11/01/2011Posted by MJ
Except for a few fine points, the 2012 city budget appears to be done, carrying a tax levy increase of 10 percent despite a tax rate decrease of 2.55 percent.
At the Common Council's second public hearing on the $23.3 million spending plan Wednesday, Mayor Michael W. Tucker said the Council will reconvene at 5 p.m. Tuesday for a final budget review.
The Council is to vote on the spending plan at 6 p.m. the next day, after a public hearing on a proposed law to override the state property tax cap.
The 2 percent cap applies not to the tax rate, but to the levy, which is the total amount to be collected in property taxes.
Spending in the budget is rising by 9 percent, or almost $2 million.
There are no layoffs, and one new job, a $36,699-a-year housing inspector, is being created.As mentioned above the public comment period will be this Wednesday. Earlier Smith gave me a copy of the initial spreadsheet but I have yet to get my hands on PDFs of the latest revision like I did last year.
City Clerk and Budget Director Richard P. Mullaney said the budget is balanced with one-shot moves and heavy use of reserve funds.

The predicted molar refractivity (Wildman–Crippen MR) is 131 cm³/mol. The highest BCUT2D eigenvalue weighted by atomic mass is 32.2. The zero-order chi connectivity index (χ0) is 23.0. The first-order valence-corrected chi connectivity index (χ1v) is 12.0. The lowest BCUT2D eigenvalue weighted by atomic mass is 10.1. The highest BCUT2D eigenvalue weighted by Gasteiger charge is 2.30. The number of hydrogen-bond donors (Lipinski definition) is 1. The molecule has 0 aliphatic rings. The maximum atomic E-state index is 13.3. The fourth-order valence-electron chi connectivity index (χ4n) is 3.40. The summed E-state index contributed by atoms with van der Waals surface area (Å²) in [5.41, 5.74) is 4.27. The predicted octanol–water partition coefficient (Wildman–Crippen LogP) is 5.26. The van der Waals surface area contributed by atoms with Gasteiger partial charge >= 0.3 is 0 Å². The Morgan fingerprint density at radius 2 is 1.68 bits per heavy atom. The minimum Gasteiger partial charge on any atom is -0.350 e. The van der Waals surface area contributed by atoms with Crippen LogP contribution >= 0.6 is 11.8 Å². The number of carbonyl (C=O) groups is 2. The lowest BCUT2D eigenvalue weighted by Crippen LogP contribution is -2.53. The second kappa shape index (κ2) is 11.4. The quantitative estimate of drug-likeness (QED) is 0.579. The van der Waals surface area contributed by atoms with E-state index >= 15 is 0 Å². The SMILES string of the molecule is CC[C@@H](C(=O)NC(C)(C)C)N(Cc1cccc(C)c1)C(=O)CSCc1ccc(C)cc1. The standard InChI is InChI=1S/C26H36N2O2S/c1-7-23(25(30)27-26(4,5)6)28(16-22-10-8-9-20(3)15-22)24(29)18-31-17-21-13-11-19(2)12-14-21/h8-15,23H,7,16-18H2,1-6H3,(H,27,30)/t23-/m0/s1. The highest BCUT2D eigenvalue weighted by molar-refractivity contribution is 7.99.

The LUSJ gave an update on last nights pre-meeting.
So long as a majority votes to override the state’s so-called tax cap, the Common Council will also vote tonight on adoption of a 2012 city budget that calls for a 3.4 percent tax rate reduction.
There were some disharmony in the Council meeting room Tuesday night, as the aldermen convened to go over the proposed $23.2 million budget one more time, line by line, with an eye on cuts.
Fourth Ward Alderman Andrew Chapman and 2nd Ward Alderman Jack Smith were pushing for more bigger line cuts, in areas including staffing, because while the tax rate may be decreasing by 52 cents per $1,000 of property value, the year-over-year increase in the tax levy — the amount of city spending being covered by property tax — is still 9 percent...
The budget went up 9%. The tax rate per thousand assessed value went down due to the increase of he value of property in the city over the last 10 years. About 1/3 of residential properties and 1/2 of business properties went up in assessment this year. They will see a tax bill increase. The other 2/3 of residential and 1/2 of businesses will see a smaller tax bill. It is what it is. More important is where the money is going and how it is being used. Yet all we see is the superficial arguing over statistics. We should be demanding a deeper conversation.
The public hearing is tonight at 6 at City Hall.